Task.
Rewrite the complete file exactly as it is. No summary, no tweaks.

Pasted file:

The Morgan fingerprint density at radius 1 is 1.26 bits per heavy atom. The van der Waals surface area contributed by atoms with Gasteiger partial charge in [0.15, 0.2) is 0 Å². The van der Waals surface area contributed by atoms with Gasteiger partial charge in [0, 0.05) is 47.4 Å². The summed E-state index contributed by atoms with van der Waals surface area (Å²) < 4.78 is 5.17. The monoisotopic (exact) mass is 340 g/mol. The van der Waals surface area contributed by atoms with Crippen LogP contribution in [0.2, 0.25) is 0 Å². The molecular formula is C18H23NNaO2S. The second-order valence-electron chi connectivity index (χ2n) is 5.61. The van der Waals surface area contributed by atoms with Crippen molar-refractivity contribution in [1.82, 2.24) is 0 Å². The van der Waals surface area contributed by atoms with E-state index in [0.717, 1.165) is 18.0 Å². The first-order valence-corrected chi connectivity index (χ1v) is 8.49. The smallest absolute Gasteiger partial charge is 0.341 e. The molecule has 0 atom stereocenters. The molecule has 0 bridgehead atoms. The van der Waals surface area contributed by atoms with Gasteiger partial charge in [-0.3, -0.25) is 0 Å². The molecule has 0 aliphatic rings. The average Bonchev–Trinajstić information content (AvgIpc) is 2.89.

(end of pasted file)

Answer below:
The Morgan fingerprint density at radius 1 is 1.26 bits per heavy atom. The van der Waals surface area contributed by atoms with Gasteiger partial charge in [0.15, 0.2) is 0 Å². The van der Waals surface area contributed by atoms with Gasteiger partial charge in [0, 0.05) is 47.4 Å². The summed E-state index contributed by atoms with van der Waals surface area (Å²) < 4.78 is 5.17. The monoisotopic (exact) mass is 340 g/mol. The van der Waals surface area contributed by atoms with Crippen LogP contribution in [0.2, 0.25) is 0 Å². The molecular formula is C18H23NNaO2S. The second-order valence-electron chi connectivity index (χ2n) is 5.61. The van der Waals surface area contributed by atoms with Crippen molar-refractivity contribution in [1.82, 2.24) is 0 Å². The van der Waals surface area contributed by atoms with E-state index in [0.717, 1.165) is 18.0 Å². The first-order valence-corrected chi connectivity index (χ1v) is 8.49. The smallest absolute Gasteiger partial charge is 0.341 e. The molecule has 0 atom stereocenters. The molecule has 0 bridgehead atoms. The van der Waals surface area contributed by atoms with Gasteiger partial charge in [-0.3, -0.25) is 0 Å². The molecule has 0 aliphatic rings. The average Bonchev–Trinajstić information content (AvgIpc) is 2.89.